Suppressing Ovaries With Medicine May Help Preserve Fertility After Chemotherapy

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Many women diagnosed with breast cancer, especially younger women, are concerned about their ability to have children after treatment. Some breast cancer treatments can cause temporary infertility or make it harder to get pregnant after treatment ends. Other treatments, especially certain chemotherapy regimens, can cause early menopause and infertility.

A meta-analysis suggests that women diagnosed with breast cancer who are treated with a luteinizing hormone-releasing hormone agonist in addition to chemotherapy may be more likely to become pregnant after chemotherapy ends.

The research was presented on Sept. 28, 2015 at the 2015 European Cancer Congress and published online on Sept. 7, 2015 by the Annals of Oncology.

Read the abstract of “Ovarian suppression using luteinizing hormone-releasing hormone agonists during chemotherapy to preserve ovarian function and fertility of breast cancer patients: a meta-analysis of randomized studies."

Luteinizing hormone-releasing hormone agonists are medicines that lower the amount of sex hormones in the body. In women, they stop the ovaries from making estrogen and progesterone. In men, they stop the testicles from making testosterone. Luteinizing hormone-releasing hormone agonists are also called LHRHa, LH-RH agonists, gonadotropin-releasing hormone agonists, and GnRH agonists. Lupron (chemical name: leuprolide), Trelstar (chemical name: triptorelin), and Zoladex (chemical name: goserelin) are all luteinizing hormone-releasing hormone agonists.

A meta-analysis is a study that combines and analyzes the results of many earlier studies. In this case, the results from 1,231 women from 12 studies were analyzed. All the women were premenopausal when diagnosed with breast cancer. All the women were treated with chemotherapy. Half of the women also were treated with a luteinizing hormone-releasing hormone agonist.

When they did their first analysis, the researchers found that women who were treated with both chemotherapy and a luteinizing hormone-releasing hormone agonist were about 64% more likely to have their periods return after chemotherapy was completed compared to women who got chemotherapy alone. In other words, adding a luteinizing hormone-releasing hormone agonist to chemotherapy reduced premature ovarian failure by about two-thirds.

But when they looked more closely at the studies, the researchers found that the studies used different definitions of premature ovarian failure and the results ranged widely from study to study.

So the researchers then analyzed the eight studies that included information on whether a woman’s periods had restarted 1 year after chemotherapy.

The second analysis found that adding a luteinizing hormone-releasing hormone agonist to chemotherapy reduced premature ovarian failure by 45% compared to chemotherapy alone. This analysis found similar results among all the studies.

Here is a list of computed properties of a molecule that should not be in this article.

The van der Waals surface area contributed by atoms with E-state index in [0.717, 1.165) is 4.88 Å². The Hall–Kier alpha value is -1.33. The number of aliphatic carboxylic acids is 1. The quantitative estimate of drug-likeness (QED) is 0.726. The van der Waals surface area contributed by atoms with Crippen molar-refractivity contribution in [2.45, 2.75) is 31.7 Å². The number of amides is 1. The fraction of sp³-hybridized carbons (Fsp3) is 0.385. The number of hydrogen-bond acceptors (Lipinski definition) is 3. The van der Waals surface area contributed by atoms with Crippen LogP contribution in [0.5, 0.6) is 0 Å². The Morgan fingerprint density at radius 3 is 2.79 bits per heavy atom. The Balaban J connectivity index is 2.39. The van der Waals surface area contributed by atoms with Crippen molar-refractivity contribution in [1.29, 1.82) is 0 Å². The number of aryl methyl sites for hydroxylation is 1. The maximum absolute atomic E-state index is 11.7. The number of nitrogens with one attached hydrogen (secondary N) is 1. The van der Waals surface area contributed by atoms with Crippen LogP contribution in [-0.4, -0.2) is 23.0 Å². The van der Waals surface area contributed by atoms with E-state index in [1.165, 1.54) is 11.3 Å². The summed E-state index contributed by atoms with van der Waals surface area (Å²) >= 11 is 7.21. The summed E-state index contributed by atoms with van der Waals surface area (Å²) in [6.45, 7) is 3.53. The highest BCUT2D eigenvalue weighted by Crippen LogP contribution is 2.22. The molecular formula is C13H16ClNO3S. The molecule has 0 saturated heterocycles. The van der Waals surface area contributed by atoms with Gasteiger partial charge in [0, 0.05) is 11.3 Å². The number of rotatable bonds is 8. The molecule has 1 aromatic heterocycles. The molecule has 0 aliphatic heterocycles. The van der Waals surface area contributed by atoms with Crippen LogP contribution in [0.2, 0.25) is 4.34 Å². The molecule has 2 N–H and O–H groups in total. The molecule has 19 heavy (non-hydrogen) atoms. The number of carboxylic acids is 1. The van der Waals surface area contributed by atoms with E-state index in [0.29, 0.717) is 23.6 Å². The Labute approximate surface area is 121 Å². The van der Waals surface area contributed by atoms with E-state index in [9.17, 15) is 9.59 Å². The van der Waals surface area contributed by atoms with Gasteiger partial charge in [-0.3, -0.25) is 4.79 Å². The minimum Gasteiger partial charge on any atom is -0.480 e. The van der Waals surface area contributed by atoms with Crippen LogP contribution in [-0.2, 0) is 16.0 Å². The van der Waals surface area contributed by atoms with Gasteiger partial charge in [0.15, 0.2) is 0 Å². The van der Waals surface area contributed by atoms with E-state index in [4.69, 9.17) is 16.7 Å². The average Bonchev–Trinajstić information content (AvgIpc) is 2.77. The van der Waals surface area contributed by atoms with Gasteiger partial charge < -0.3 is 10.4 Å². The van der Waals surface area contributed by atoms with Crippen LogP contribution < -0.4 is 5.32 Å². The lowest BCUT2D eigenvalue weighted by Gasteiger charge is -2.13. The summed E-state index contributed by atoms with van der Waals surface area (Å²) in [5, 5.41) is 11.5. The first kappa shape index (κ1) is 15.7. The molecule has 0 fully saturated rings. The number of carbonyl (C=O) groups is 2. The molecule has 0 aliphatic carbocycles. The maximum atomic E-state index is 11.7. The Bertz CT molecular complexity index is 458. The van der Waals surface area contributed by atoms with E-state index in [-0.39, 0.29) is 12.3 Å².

Adding a luteinizing hormone-releasing hormone agonist to chemotherapy was originally done to preserve ovarian function rather than fertility, so only five of the studies reported on pregnancy rates after breast cancer treatment. In these five studies:

  • 33 women who received a luteinizing hormone-releasing hormone agonist and chemotherapy became pregnant after treatment ended
  • 19 women who received chemotherapy alone became pregnant after treatment ended

So adding a luteinizing hormone-releasing hormone agonist to chemotherapy increased a woman’s chances of becoming pregnant by about 83%. This increase was similar across the five studies.

"We found that temporary suppression of ovarian function with LHRHa significantly reduces the risk of premature ovarian failure caused by chemotherapy. It also seems to be associated with a higher pregnancy rate in young breast cancer patients,” said Matteo Lambertini, M.D., a medical oncologist at the IRCCS AOU San Martino-IST University Hospital in Genoa, Italy and lead author of the study. "In breast cancer patients, we believe there is now sufficient evidence to suggest that the administration of LHRHa could be considered a potential standard strategy to preserve ovarian function and might also play a role in increasing the likelihood of pregnancy after chemotherapy."

If you’re a premenopausal woman who’s been diagnosed with breast cancer and are concerned about preserving your fertility, you might want to talk to your doctor about this study. It may be possible that you can be given a luteinizing hormone-releasing hormone agonist in addition to chemotherapy to shut down your ovaries and help preserve your fertility.

There also are other options available, including harvesting mature eggs from your ovaries before treatment starts. The most important thing to do is to talk to your doctor about fertility as you’re planning your treatment. You also can ask for a referral to a fertility specialist for counseling before treatment begins.

For more information, visit the Breastcancer.org pages on Fertility and Pregnancy Issues During and After Breast Cancer.



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